bowel cancer screening

When Should You Consider Bowel Cancer Screening?

Hey there Guys. Today I really wanted to talk about an important issue: Bowel cancer. It’s not pleasant to talk about but early intervention saves lives. Have you considered getting a colonoscopy?

Research released this month shows in Australia only two thirds of immediate family members of someone diagnosed with bowel cancer were ever screened for colorectal cancer.

While diet, exercise and reducing abdominal fat are all associated with reduced rates of bowel cancer one of the biggest risk factors is having an immediate family member diagnosed with bowel cancer before 55.

If you have two or more first or second degree relatives on the same side of the family diagnosed with bowel cancer you are also at higher risk.

In these cases it’s recommended to have your first colonoscopy at the age of 50 or 10 years younger then the age your relative was diagnosed.

Family histories of multiple bowel cancers or high levels of bowel polyps are very suspicious and it’s important to talk with your family doctor or gastroenterologist to organise screening for yourself and other family members.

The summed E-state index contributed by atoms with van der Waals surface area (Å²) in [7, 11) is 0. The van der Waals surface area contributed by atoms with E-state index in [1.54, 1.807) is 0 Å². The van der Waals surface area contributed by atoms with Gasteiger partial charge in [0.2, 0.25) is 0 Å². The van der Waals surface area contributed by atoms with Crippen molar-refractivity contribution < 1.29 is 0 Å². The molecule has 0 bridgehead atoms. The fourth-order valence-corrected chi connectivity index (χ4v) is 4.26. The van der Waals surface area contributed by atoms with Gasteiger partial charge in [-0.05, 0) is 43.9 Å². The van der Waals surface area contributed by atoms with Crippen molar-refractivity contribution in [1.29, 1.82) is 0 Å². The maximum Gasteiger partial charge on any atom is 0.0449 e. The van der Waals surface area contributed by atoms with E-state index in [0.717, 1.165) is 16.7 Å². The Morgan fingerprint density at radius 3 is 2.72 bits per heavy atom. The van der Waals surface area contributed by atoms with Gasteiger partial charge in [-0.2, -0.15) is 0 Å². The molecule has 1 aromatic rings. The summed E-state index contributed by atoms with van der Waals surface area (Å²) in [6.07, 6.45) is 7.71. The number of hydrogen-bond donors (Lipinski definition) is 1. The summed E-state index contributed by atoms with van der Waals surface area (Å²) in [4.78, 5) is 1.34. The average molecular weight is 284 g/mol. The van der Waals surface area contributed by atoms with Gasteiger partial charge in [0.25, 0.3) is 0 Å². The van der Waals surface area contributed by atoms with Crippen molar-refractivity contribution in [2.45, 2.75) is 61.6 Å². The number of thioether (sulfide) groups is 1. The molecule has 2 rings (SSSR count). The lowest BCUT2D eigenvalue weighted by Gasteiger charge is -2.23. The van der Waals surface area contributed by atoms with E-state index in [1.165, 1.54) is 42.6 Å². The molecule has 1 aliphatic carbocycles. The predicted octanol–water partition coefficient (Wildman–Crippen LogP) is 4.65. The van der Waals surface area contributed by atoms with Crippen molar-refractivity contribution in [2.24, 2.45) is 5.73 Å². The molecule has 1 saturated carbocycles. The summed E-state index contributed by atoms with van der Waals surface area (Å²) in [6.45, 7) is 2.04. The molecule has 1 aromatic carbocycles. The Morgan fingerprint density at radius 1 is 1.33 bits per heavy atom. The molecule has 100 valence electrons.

If you have no history of bowel cancer in your family it’s recommended to have checks of your stool for blood every 2 years from age 50. Your family doctor can help with this testing.

Bowel Cancer Can Be Caught Early

The good news is with regular screening cancers can be caught early.  Colonoscopy is an opportunity to remove polyps, the early growths that can turn cancerous.

If you are suffering with any of the following symptoms it’s important to talk with your doctor:

  • blood in the faeces bowel motions
  • mucus in bowel motions
  • diarrhoea, constipation or feeling that the bowel does not empty completely, particularly if this is a change from normal habits
  • general discomfort in the abdomen (feelings of bloating, fullness and/or cramps)
  • constant tiredness
  • weakness and paleness.

While each symptom may not necessarily indicate bowel cancer it’s vital you discuss these issues to ensure proper screening and treatment.

You can read more about bowel cancer here at Cancer Australia.

Yours in good health.

Dr George